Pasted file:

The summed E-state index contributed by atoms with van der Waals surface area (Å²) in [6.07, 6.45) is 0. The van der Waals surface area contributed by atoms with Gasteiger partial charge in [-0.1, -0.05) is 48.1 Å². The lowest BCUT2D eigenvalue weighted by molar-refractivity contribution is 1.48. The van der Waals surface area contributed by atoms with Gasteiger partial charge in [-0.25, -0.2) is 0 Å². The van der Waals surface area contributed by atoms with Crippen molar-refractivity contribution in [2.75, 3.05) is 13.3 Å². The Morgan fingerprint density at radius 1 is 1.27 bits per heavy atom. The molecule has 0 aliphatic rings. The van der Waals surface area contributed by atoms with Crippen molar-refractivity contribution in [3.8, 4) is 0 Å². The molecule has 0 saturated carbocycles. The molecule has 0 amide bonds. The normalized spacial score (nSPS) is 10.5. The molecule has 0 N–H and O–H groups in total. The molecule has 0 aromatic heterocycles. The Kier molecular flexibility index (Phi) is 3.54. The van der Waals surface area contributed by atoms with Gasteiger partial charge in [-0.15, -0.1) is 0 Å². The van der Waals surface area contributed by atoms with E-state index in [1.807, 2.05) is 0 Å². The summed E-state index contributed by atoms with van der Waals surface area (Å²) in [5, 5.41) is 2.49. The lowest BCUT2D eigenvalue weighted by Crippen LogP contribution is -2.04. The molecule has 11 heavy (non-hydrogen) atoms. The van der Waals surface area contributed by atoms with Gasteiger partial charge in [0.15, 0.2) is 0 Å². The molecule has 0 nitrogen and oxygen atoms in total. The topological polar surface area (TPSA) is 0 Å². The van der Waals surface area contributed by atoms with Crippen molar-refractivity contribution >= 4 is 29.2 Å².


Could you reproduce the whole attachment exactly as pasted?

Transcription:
The summed E-state index contributed by atoms with van der Waals surface area (Å²) in [6.07, 6.45) is 0. The van der Waals surface area contributed by atoms with Gasteiger partial charge in [-0.1, -0.05) is 48.1 Å². The lowest BCUT2D eigenvalue weighted by molar-refractivity contribution is 1.48. The van der Waals surface area contributed by atoms with Gasteiger partial charge in [-0.25, -0.2) is 0 Å². The van der Waals surface area contributed by atoms with Crippen molar-refractivity contribution in [2.75, 3.05) is 13.3 Å². The Morgan fingerprint density at radius 1 is 1.27 bits per heavy atom. The molecule has 0 aliphatic rings. The van der Waals surface area contributed by atoms with Crippen molar-refractivity contribution in [3.8, 4) is 0 Å². The molecule has 0 saturated carbocycles. The molecule has 0 amide bonds. The normalized spacial score (nSPS) is 10.5. The molecule has 0 N–H and O–H groups in total. The molecule has 0 aromatic heterocycles. The Kier molecular flexibility index (Phi) is 3.54. The van der Waals surface area contributed by atoms with Gasteiger partial charge in [-0.15, -0.1) is 0 Å². The van der Waals surface area contributed by atoms with E-state index in [1.807, 2.05) is 0 Å². The summed E-state index contributed by atoms with van der Waals surface area (Å²) in [5, 5.41) is 2.49. The lowest BCUT2D eigenvalue weighted by Crippen LogP contribution is -2.04. The molecule has 11 heavy (non-hydrogen) atoms. The van der Waals surface area contributed by atoms with Gasteiger partial charge in [0.15, 0.2) is 0 Å². The molecule has 0 nitrogen and oxygen atoms in total. The topological polar surface area (TPSA) is 0 Å². The van der Waals surface area contributed by atoms with Crippen molar-refractivity contribution >= 4 is 29.2 Å².